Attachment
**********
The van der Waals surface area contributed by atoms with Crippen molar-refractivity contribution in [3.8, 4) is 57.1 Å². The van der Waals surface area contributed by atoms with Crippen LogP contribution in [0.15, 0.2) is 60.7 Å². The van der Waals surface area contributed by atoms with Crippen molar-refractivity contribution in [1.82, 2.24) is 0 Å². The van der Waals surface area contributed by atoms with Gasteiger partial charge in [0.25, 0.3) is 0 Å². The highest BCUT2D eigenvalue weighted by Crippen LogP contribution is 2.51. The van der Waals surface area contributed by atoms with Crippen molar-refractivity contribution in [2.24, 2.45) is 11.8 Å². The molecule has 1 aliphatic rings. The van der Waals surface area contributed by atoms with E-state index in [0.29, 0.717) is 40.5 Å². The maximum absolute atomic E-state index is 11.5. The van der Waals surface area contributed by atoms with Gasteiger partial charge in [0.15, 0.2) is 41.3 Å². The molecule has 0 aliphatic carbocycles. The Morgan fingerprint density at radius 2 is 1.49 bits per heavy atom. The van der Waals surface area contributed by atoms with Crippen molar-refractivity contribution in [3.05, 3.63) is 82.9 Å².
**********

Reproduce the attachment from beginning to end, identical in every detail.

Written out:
The van der Waals surface area contributed by atoms with Crippen molar-refractivity contribution in [3.8, 4) is 57.1 Å². The van der Waals surface area contributed by atoms with Crippen LogP contribution in [0.15, 0.2) is 60.7 Å². The van der Waals surface area contributed by atoms with Crippen molar-refractivity contribution in [1.82, 2.24) is 0 Å². The van der Waals surface area contributed by atoms with Gasteiger partial charge in [0.25, 0.3) is 0 Å². The highest BCUT2D eigenvalue weighted by Crippen LogP contribution is 2.51. The van der Waals surface area contributed by atoms with Crippen molar-refractivity contribution in [2.24, 2.45) is 11.8 Å². The molecule has 1 aliphatic rings. The van der Waals surface area contributed by atoms with E-state index in [0.29, 0.717) is 40.5 Å². The maximum absolute atomic E-state index is 11.5. The van der Waals surface area contributed by atoms with Gasteiger partial charge in [0.15, 0.2) is 41.3 Å². The molecule has 0 aliphatic carbocycles. The Morgan fingerprint density at radius 2 is 1.49 bits per heavy atom. The van der Waals surface area contributed by atoms with Crippen molar-refractivity contribution in [3.05, 3.63) is 82.9 Å².